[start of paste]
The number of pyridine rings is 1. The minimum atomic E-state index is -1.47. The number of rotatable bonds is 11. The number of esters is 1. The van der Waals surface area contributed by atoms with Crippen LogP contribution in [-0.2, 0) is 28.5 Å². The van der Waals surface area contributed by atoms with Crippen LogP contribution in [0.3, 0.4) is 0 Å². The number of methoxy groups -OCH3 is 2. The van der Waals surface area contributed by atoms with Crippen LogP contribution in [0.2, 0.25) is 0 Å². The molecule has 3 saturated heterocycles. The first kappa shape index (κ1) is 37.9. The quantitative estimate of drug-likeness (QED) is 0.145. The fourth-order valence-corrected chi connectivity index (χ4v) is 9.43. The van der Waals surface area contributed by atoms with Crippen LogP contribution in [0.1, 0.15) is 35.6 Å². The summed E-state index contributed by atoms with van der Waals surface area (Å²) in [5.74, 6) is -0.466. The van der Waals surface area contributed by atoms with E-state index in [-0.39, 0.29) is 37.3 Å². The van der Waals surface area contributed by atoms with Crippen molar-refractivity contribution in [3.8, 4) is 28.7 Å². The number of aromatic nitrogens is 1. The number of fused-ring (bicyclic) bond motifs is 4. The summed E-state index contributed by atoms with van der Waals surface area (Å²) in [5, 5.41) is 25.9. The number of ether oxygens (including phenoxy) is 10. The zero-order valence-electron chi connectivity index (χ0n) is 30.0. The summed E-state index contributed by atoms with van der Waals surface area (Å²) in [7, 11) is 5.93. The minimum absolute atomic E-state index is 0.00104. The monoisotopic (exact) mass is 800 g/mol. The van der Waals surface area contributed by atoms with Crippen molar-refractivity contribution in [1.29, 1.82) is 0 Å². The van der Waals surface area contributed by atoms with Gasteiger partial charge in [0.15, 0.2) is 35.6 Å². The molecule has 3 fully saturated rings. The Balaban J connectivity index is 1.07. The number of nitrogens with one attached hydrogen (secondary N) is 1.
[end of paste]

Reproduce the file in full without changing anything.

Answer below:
The number of pyridine rings is 1. The minimum atomic E-state index is -1.47. The number of rotatable bonds is 11. The number of esters is 1. The van der Waals surface area contributed by atoms with Crippen LogP contribution in [-0.2, 0) is 28.5 Å². The van der Waals surface area contributed by atoms with Crippen LogP contribution in [0.3, 0.4) is 0 Å². The number of methoxy groups -OCH3 is 2. The van der Waals surface area contributed by atoms with Crippen LogP contribution in [0.2, 0.25) is 0 Å². The molecule has 3 saturated heterocycles. The first kappa shape index (κ1) is 37.9. The quantitative estimate of drug-likeness (QED) is 0.145. The fourth-order valence-corrected chi connectivity index (χ4v) is 9.43. The van der Waals surface area contributed by atoms with Crippen LogP contribution in [0.1, 0.15) is 35.6 Å². The summed E-state index contributed by atoms with van der Waals surface area (Å²) in [5.74, 6) is -0.466. The van der Waals surface area contributed by atoms with E-state index in [-0.39, 0.29) is 37.3 Å². The van der Waals surface area contributed by atoms with Crippen molar-refractivity contribution in [3.8, 4) is 28.7 Å². The number of aromatic nitrogens is 1. The number of fused-ring (bicyclic) bond motifs is 4. The summed E-state index contributed by atoms with van der Waals surface area (Å²) in [5, 5.41) is 25.9. The number of ether oxygens (including phenoxy) is 10. The zero-order valence-electron chi connectivity index (χ0n) is 30.0. The summed E-state index contributed by atoms with van der Waals surface area (Å²) in [7, 11) is 5.93. The minimum absolute atomic E-state index is 0.00104. The monoisotopic (exact) mass is 800 g/mol. The van der Waals surface area contributed by atoms with Crippen molar-refractivity contribution in [1.29, 1.82) is 0 Å². The van der Waals surface area contributed by atoms with Gasteiger partial charge in [0.15, 0.2) is 35.6 Å². The molecule has 3 fully saturated rings. The Balaban J connectivity index is 1.07. The number of nitrogens with one attached hydrogen (secondary N) is 1.